By Howard Koplowitz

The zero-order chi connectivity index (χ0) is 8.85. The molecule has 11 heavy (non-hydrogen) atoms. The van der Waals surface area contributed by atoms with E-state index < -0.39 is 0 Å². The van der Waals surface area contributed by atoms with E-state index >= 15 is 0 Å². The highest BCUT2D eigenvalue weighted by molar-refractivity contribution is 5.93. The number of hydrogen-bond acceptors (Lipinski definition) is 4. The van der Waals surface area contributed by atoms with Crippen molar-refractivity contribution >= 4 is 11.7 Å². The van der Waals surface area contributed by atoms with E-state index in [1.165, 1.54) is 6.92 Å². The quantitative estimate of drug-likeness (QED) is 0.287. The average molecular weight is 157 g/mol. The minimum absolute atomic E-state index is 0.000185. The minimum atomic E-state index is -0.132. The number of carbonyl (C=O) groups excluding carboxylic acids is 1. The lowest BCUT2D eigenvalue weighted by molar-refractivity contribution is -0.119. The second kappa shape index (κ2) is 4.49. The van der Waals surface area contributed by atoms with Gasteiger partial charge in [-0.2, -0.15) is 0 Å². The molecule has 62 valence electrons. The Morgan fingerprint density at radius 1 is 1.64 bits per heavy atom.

Cynthia Spence-Green, a Rosedale woman who has worked in group homes for Queens Centers for Progress since 1989, said her supervisor, Daniel Obaseki, “made unwelcome sexual innuendos and remarks toward her,” according to the suit filed March 20 in Brooklyn federal court.Spence-Green claimed Obaseki would refer to himself as her “husband” and that he would make night visits to one of the group homes she was working in to be with her.Charles Houston, QCP executive director, said he was not aware of the lawsuit but said similar claims made by Spence-Green were thrown out “well over a year ago” by the State Division of Human Rights.”It's our position that the claims have no merit,” Houston said. “We did a very thorough investigation here, but we did not find any evidence” of sexual harassment.Obaseki could not be reached for comment.Nadira Stewart, Spence-Green's attorney, said her client is still working for the non-profit while the suit is ongoing. “She had formed a connection with her consumers,” Stewart said, referring to her client's patients.The attorney disputed Houston's claim that the earlier filing with the State Division of Human Rights was dismissed. She said she withdrew the suit so it could be filed in federal court.She said QCP's investigation into the claims were done “several months ago” when women who complained about Obaseki were no longer working for the non-profit.Other female employees were sexually harassed by Obaseki and those who did not comply with his demands were either forced to resign, disciplined or fired, the suit contended.Stewart claimed “in excess of six” women were harassed by Obaseki. The complaint also alleged that QCP inadequately responded to Spence-Green's sexual harassment complaints. A night security guard was hired to patrol the group home where Spence-Green worked, but the company “did nothing to resolve the internal security problem,” according to the suit.Spence-Green resigned in 2006 from her position as night supervisor of the five Bellerose group homes – a job she had been promoted to in 2004 – “because [she] felt frustrated about the sexual harassment…,” the suit said. She was then demoted to direct care worker, the position she held when she started working for the non-profit, which she claimed was “unfair,” according to the suit.Obaseki then said “her life would be made easier if she submitted to his efforts to form a sexual relationship,” the suit said.Spence-Green charged that “QCP's complaint procedure is unreasonable and not designed to resolve sexual harassment issues.”She is seeking $2 million in punitive damages along with attorney fees and front and back pay due to her demotion.Reach reporter Howard Koplowitz by e-mail at firstname.lastname@example.org or by phone at 718-229-0300, Ext. 173.